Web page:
In every society there are social rules, standards and regulations that will assist in formation of system of law-based governance. Formation of law, rules, policies, rights and values articulates democracy with social system. Both democracy and human society should promote cultural and economic development for sustainability of generation and ecological system. In human society culture is not developed in days but it is outcome of our long legacy of past, formed through shared and learned social norms, values, behaviors, education, rituals, customs and traditions and communication. It is main dimension of ecological development, international cooperation, and socio-economic inter-relationships among democratic countries. Cultural diversity is an important development factor that provides identity, exposure to long heritage, environmental and social wellbeing and human behavior in group. It is also related with internal development of society, resource sharing, and social networking. Cultural dimension of environmental management is widely concerned to world heritage, traditional knowledge, witnessing the gradual emergence of a universal, global culture with equal rights and values. It holds adherence to civil and human rights, gender equality, respect for property rights, favors the rule of law, acceptance of market forces as a mechanism for resource allocation. Due to rising trends of international communication on education, social structure and culture, it is quite necessary to prepare girl child for multicultural development. Girl child should provide knowledge of art and craft, customs dressing style, forms of address and relating to others are important as practical subjects. In addition, development of communication skills, language, behavior identity, non-verbal communication and interpretation of meaning is also essential. They also need knowledge of modern tools such as computer programming, visual methods, including photo voice, and participatory video, digital storytelling, creative writing, debate, adventures, fares, films, acting, designing, art, culture, games, focuses on identifying and addressing gendered violence in communities. For making family structure ideal they should be acquainted with kinship, leniency, morality, social norms, religion, decision making and self-reliant in economic development.


There is an urgent need to improvement of health and hygiene, education and social networking, recreation and cultural facilities for women. There should be new policies and programs be launched to upgrade the socioeconomic status of women. Among. The Twenty Rights of Childbearing Women how many have been fulfilled is a subject of query at global level. Therefore, rather than making critics and questions, more solutions be needed. There is a rising trend of life style diseases in urban women due to non-functionality in rich society. Contrary to this, women living in poor sanitation, in nutritionally vulnerable and deprived social areas, having no appropriate maternal diet; energy balance and protein intake in food are functional. Gender violence against women should be minimized. Understanding and developing prevention strategies and interventions for psychological or emotional abuse remain a major international challenge. One step ahead development should base on values, sociality, culture, behavioral harmony, should compatible with humanity’s moral development. It could only possible through by social acceptance, by selective elimination and by integration. Hence, there is a need to provide knowledge of geography, climate, and natural resources, access to new technologies, communication methods, cultural methods to transform the mind, body and soul of women for thinking at global level, make successful behaviors for increasing productivity, economic growth and prosperity. With international declarations such as the United Nation’s Sustainable Development Goals including gender equality and women’s rights as central to national and global development, there is hope. Women should provide equal opportunity in education, entrepreneurship, social and religious activities, law making, external affairs, defense, and political decisions at regional and national policies. Social unjustice to women is great hurdle to building human humanity and overall societal development of man.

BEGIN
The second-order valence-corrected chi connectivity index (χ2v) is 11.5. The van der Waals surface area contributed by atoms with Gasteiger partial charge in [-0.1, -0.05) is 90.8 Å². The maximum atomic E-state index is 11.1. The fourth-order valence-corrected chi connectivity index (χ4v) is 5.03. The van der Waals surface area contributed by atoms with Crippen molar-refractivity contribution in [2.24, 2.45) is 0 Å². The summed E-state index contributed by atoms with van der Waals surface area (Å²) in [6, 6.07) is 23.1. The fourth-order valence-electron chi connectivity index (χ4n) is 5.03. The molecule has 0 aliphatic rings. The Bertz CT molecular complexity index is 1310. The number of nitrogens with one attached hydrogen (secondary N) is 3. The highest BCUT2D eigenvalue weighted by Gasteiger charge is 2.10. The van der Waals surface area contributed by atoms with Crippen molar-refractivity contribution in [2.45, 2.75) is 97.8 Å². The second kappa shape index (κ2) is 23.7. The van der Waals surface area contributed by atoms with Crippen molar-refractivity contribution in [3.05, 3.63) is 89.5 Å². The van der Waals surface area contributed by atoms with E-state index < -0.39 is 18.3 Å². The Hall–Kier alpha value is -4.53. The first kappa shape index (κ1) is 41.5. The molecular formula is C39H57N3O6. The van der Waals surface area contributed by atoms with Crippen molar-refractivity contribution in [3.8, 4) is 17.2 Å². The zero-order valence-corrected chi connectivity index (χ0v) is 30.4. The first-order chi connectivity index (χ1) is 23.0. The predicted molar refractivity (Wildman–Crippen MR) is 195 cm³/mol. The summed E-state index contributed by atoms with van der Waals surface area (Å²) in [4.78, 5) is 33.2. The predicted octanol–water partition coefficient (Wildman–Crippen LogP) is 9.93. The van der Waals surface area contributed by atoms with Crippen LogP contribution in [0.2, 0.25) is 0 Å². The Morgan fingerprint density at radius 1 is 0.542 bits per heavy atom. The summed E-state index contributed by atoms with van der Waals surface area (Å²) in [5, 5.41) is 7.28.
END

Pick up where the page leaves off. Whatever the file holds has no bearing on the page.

1. Sermini CG, Acevedo MJ, Arredondo M (2017) Biomarkers of Metabolism and Iron Nutrition. Rev Peru Med Exp Salud Publica 34(4): 690-698.
  2. Mishra S, Goldman JD, Sahyoun NR, Moshfegh AJ (2018) Association between dietary protein intake and grip strength among adults aged 51 years and over: What We Eat in America, National Health and Nutrition Examination Survey 2011-2014. PLoS One 13(1): e0191368.
  3. Franck LS, McLemore MR, Cooper N, De Castro B, Gordon AY, et al. (2018) A Novel Method for Involving Women of Color at High Risk for Preterm Birth in Research Priority Setting. J Vis Exp (131).
  4. (2012) Turning the tide of malnutrition. World Health Organization.
  5. (2010) India in grip of obesity epidemic. The Times of India.
  6. (2009) World Bank Report on Malnutrition in India. World Bank Report.
  7. (2017) Global Hunger Index Report. International Food Policy Research Institute (IFPRI).
  8. World Development Indicators - Google Public Data Explorer.
  9. (2009) World Bank Development Report. Source: The World Bank 2009.
  10. Derek Yach, Corinna Hawkes, C Linn Gould, Karen J Hofman (2004) The global burden of chronic diseases. Journal of the American Medical Association. Source: JAMA.
  11. Benson A, Calhoun L, Corroon M, Gueye A, Guilkey D, et al. (2018) The Senegal Urban Reproductive Health Initiative: A Longitudinal Program Impact Evaluation. Contraception. 97(5): 439-444.
  12. Kuhnlein HV (2017) Gender roles, food system biodiversity, and food security in Indigenous Peoples’ communities. Matern Child Nutr 13(Suppl 3).
  13. Meenakshi JV (2016) Trends and patterns in the triple burden of malnutrition in India. Agricultural Economics 47(S1): 115-134.